Friday, June 25, 2021

River Raisin Abused by Factory Farms and Faulty Private Sewers

The warm weather and frequent strong rainfalls make it obvious what otherwise can only be detected by water tests - our River Raisin is used as a garbage disposal by upstream industrial dairy farms whose cows produce as much feces as all people within the City of Boston. Rainstorms and flash flooding flush the massive amounts of liquid manure that are sprayed on fields through the soil, greatly assisted by drainage tiles and drain them through ditches and tributaries into the River Raisin. Manure lagoons on the farms are often filled to the rim and are easily overflowing in such weather conditions and follow the same path. Compared to this industrial onslaught, failing private sewers are only contributing miniscule to the problem. The hot weather and high nutrient concentrations in the river are now allowing coliform bacteria from the guts of the cows and bowels of people to grow exponentially in this water causing such awful sights as shown below.

Large foam beds on Wolf Creek as seen from the Kiwanis Trail bridge on June 21 2021.

Siena Heights professor proposes Lenawee County form environmental affairs commission

ADRIAN — A resident of Lenawee County and associate professor of biology at Siena Heights University is proposing that the county commission form an environmental affairs commission to deal with the effects of climate change.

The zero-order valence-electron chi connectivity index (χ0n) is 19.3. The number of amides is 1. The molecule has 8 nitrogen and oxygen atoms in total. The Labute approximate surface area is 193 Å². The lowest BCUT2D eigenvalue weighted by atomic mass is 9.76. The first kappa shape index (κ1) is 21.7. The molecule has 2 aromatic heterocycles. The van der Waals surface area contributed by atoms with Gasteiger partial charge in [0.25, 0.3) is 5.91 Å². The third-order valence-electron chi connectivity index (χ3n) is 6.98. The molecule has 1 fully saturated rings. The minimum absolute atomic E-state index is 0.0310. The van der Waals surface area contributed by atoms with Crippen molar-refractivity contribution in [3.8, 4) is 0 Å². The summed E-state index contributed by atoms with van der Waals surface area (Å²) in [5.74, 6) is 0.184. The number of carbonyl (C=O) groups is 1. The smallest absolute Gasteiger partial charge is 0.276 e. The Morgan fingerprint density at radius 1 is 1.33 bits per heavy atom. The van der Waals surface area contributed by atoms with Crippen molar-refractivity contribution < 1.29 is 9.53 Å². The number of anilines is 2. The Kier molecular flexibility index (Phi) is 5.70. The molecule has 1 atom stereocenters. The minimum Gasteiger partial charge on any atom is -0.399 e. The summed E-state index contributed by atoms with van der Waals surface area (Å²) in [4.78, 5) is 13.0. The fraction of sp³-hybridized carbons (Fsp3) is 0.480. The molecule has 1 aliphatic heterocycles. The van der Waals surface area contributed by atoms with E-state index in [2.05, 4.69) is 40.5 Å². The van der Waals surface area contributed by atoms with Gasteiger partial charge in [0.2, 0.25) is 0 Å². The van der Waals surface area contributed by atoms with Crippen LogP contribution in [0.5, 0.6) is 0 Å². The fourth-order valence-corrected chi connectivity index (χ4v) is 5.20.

Thomas Wassmer sent his request to the county commission several weeks ago. It read: “As several other Michigan counties, Lenawee County should instate an Environmental Affairs Commission to coordinate the mitigation and adaptation of environmental affairs including air, water and soil pollution, effects of the climate crisis: heat waves, drought, flooding, erratic and unseasonal weather, increase of tropical diseases and disease vectors, climate-driven migration etc.” 

Read the whole story here: 

Thursday, June 17, 2021

It’s literally raining PFAS around the Great Lakes, say researchers -

Forever chemicals are now even in the rain.
A late evening storm rolled through Cleveland on Wednesday night, May 26, 2021, and left a spectacular sunset behind.David Petkiewicz,

Full story: It’s literally raining PFAS around the Great Lakes, say researchers -